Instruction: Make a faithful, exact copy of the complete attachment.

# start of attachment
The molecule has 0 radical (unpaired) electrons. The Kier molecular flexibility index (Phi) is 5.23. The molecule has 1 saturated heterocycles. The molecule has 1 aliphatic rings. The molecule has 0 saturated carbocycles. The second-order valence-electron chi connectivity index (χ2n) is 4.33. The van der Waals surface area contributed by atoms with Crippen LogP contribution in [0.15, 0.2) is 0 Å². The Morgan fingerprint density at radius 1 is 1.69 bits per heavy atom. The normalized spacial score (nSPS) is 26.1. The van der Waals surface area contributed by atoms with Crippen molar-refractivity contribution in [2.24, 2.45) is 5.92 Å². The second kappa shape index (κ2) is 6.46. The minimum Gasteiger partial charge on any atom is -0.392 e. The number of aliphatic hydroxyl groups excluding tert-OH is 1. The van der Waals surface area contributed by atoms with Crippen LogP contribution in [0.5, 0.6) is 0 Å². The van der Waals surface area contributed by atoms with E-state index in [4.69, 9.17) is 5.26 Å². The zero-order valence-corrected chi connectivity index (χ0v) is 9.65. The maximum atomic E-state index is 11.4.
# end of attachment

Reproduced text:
The molecule has 0 radical (unpaired) electrons. The Kier molecular flexibility index (Phi) is 5.23. The molecule has 1 saturated heterocycles. The molecule has 1 aliphatic rings. The molecule has 0 saturated carbocycles. The second-order valence-electron chi connectivity index (χ2n) is 4.33. The van der Waals surface area contributed by atoms with Crippen LogP contribution in [0.15, 0.2) is 0 Å². The Morgan fingerprint density at radius 1 is 1.69 bits per heavy atom. The normalized spacial score (nSPS) is 26.1. The van der Waals surface area contributed by atoms with Crippen molar-refractivity contribution in [2.24, 2.45) is 5.92 Å². The second kappa shape index (κ2) is 6.46. The minimum Gasteiger partial charge on any atom is -0.392 e. The number of aliphatic hydroxyl groups excluding tert-OH is 1. The van der Waals surface area contributed by atoms with Crippen LogP contribution in [0.5, 0.6) is 0 Å². The van der Waals surface area contributed by atoms with E-state index in [4.69, 9.17) is 5.26 Å². The zero-order valence-corrected chi connectivity index (χ0v) is 9.65. The maximum atomic E-state index is 11.4.